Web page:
- ITAR compliance: If you’re working in the U.S., your project may need to be ITAR compliant. Finished PCBs will need to adhere to ITAR requirements on data integrity, PCB integrity, and shipping. These costs get passed on to you as the designer.
Unless assembly is being done by hand, assembly costs will not always increase linearly with the number of boards. In other words, with automated assembly, doubling the number of boards does not always double the cost of assembly. Some of the assembly cost goes into programming machines, while the remainder effectively pays for machine time.
Component costs follow a similar structure. When you order more components, you might reach a new price tier with your component distributor where the cost per component drops. This is one reason it’s better to buy from a single distributor rather than mix-and-match multiple distributors.
Overseas vs. Local Production
We live in a globalized environment, and it's never been easier to outsource fabrication and/or assembly to a region with lower labor costs. The choice to do so depends on the production volume, level of service required, the risk involved in exposing a design oversees, lead time required, and potential cost savings.
For basic designs that have been thoroughly qualified, I’ve found that Chinese manufacturers can do the job just fine, although they nickel-and-dime you on small additions to the order (e.g., certain screen printing features, testing, solder mask color). I've had clients tell me horror stories where the design they sent in did not at all resemble the product they received; apparently the manufacturer made many modifications to the design in order to cut costs as low as possible, then they pocketed the difference. There are also intellectual property concerns, and the risk of exposing design data to an overseas party could be unacceptably high. For mil-areo designs in the US, export control restrictions (EAR) and ITAR requirements will limit your ability outsource fabrication and ship overseas; similar restrictions apply in Canada and Europe.
There are some real benefits to staying local, even if the cost is higher. I prefer local manufacturers as it gives me more control over the entire process, especially for prototyping or low-volume production. I might end up paying a more per unit at low volume, but myself and my clients are willing to pay for the extra level of service, responsiveness, and security in knowing our designs won't be stolen. If you're willing to accept the risk involved in going overseas for fabrication, you could work with a contract manufacturer (CM) that uses a qualified overseas fabrication house and assembles locally. For more advanced designs, or if the design carries some specific testing/inspection requirements, I’d rather use a local manufacturer as I can always talk to someone on the phone directly.
In terms of cost, the per-unit price for a board produced locally (in the U.S.) can be a factor 5 as large as the price for the same board produced overseas with the same lead time. Assembly is another matter altogether, as not all manufacturers will provide on-site assembly, and you’ll need to get a quote from an assembler company. Having to ship your boards from your manufacturer to your assembler also increases your lead time, which adds intangible costs to your new product.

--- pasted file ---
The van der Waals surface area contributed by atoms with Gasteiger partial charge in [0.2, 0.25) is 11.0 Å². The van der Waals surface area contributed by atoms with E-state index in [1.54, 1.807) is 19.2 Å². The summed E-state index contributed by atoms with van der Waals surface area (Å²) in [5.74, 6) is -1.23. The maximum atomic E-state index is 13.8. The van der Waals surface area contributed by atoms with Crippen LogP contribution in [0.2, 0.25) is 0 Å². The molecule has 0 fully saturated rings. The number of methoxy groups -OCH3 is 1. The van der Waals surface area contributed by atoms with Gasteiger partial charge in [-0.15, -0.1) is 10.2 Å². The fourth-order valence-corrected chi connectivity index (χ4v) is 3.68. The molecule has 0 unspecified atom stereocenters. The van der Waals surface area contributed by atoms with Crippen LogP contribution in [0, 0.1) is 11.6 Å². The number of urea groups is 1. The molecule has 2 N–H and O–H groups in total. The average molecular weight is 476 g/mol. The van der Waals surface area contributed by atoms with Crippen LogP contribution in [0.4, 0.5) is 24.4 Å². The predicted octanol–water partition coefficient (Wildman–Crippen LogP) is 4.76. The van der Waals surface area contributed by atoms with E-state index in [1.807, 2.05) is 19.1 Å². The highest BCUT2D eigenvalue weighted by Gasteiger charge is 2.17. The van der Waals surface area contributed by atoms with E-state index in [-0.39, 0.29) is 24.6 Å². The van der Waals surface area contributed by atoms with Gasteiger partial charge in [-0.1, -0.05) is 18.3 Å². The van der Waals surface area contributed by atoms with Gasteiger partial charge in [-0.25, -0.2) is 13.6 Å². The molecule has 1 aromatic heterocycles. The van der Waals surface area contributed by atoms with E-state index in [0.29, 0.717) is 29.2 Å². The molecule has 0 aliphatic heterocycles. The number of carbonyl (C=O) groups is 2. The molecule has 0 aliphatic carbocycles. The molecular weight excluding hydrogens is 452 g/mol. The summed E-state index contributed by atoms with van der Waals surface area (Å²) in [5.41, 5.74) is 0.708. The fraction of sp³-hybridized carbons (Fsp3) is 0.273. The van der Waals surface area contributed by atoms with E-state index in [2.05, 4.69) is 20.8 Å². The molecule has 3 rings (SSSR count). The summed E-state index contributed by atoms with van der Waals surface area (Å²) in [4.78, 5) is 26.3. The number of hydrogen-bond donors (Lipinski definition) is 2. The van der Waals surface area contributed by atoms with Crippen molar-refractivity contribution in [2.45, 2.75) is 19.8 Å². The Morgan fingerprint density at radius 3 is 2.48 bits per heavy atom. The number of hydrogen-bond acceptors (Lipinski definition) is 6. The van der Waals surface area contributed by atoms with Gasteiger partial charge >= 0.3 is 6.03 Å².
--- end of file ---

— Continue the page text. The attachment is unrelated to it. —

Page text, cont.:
Testing, Inspection, and Qualification
Testing and inspection are two important activities that also need to be performed when a new board is produced. Production and inspection up to IPC-A-600 Class 3 costs more than Class 2 or Class 1; the same applies to other relevant standards and classes. You might also need to produce to a specific set of industry standards, such as IPC-13485, NADCAP, or AS9100, but it's hard to make generalized statements regarding costs with these manufacturers. Qualification to UL standards or other specific industry standards normally carries an added cost and will not be available from every manufacturer. This is where different manufacturers can have big differences in capabilities, which will determine costs involved in testing, inspection, and qualification. Make sure to account for these points when requesting quotes from manufacturers.
Last But Not Least: Components!
With all this talk about fabrication and assembly costs, it's easy to forget about the costs for the actual components. In today's environment of semiconductor shortages, all the big EMS companies are moving from a just-in-time to just-in-case supply chain model. This means designers need to place a role in risk management by performing sourcing activities at the start of the design, not at the end of a design. This isn't necessarily a cost driver for fabrication or assembly, but it can create the need for a redesign when you suddenly find that your critical components go out of stock.
- Identify critical components with few or no replacements early, and then procure minimum required stocks.
- Ideally, instead of #1, use components that have some available replacements (ideally pin compatible) and plan to procure the required quantities before production.
- For specialty parts where you'll deal directly with a manufacturer, nail down the requirements at the beginning of the design and place an order with the component manufacturer early. The lead time might be long, but you'll have parts in transit before you finish the design.
If you're part of a service bureau or larger engineering firm, make sure to account for these points early in the design process. It may take some commitment from customers, but locking in these requirements early helps you eliminate a lot of risk and cost increases before going to production.